This is an archived article and the information in the article may be outdated. Please look at the time stamp on the story to see when it was last updated.

The blockbuster Coachella Valley Music and Arts Festival is being pushed back six months to October due to concern over the spread of coronavirus.

One of the world’s largest music events, this year’s festival was originally set for two successive weekends, kicking off April 12 and April 17 at the Empire Polo Club in Indio. But the event has been postponed until the weekends of Oct. 9 and Oct. 16, the festival tweeted.

Stagecoach — another music festival put on by Goldenvoice at the polo fields in April — will be moved to Oct. 23-25.

Organizers did not say whether the previously scheduled acts would be able to perform in October. Several people involved have made their own statements, but the headliners have yet to comment.

Those who already have tickets will be able to use them in October. Refund information will be released by Friday, Goldenvoice said.

Riverside County public health officials say they ordered the events’ cancellation.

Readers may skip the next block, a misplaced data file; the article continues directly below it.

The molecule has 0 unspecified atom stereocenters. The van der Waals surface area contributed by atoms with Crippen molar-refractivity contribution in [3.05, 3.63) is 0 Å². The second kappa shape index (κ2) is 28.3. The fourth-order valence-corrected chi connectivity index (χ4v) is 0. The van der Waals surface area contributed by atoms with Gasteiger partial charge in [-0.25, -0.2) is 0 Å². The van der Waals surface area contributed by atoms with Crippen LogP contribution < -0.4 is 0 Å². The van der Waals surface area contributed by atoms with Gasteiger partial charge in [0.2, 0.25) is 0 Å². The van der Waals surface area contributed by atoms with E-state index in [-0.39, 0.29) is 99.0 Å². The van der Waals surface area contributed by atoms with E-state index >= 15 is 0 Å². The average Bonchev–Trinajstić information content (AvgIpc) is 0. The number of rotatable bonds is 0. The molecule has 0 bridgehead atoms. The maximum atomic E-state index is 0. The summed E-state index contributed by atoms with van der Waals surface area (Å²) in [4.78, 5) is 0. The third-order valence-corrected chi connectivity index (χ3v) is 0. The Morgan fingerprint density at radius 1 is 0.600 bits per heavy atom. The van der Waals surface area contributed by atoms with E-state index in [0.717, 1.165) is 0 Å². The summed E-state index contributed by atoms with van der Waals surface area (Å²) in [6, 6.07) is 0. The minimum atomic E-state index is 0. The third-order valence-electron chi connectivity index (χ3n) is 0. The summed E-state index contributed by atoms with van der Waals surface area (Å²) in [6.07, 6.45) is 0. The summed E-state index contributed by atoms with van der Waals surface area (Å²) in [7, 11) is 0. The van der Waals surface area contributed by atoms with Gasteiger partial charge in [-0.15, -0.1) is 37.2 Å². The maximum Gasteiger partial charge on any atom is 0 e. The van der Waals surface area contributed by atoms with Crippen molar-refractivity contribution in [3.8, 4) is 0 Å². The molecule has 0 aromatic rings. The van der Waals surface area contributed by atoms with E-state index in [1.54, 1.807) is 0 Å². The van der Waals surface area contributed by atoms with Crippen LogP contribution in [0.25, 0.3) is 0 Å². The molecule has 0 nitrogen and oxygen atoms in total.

“This decision was not taken lightly or without consideration of many factors,” Dr. Cameron Kaiser, the county’s public health chief, said in a statement. “No doubt it will impact many people, but my top priority is to protect the health of the entire community.”

The announcement comes a day after public health officials confirmed three new coronavirus cases in Riverside County, bringing the number of people being treated there to four. The first patient, announced Sunday, is believed to have contracted the virus within the local community.

A countywide state of emergency is expected to be ratified by the Board of Supervisors Tuesday.

On Sunday, the BNP Paribas Open at Indian Wells was canceled over the outbreak, one day before the massive tennis tournament was set to begin.

Coachella is the fourth major music festival to be impacted by the virus, following the cancellations of South by Southwest in Austin, Texas, Ultra Music Festival in Miami and Tomorrowland in France.

The Austin event’s organizers told the Wall Street Journal on Sunday that the move could wind up costing them millions.

“I am most worried about my people and what this means for their future, and I don’t know what that is yet,” Chief Executive Ronald Swenson told the newspaper. “We are planning to carry on and do another event in 2021, but how we’re going to do that I’m not entirely sure.”

On Monday, organizers told the WSJ’s reporter they had to let go a third of their full-time staff.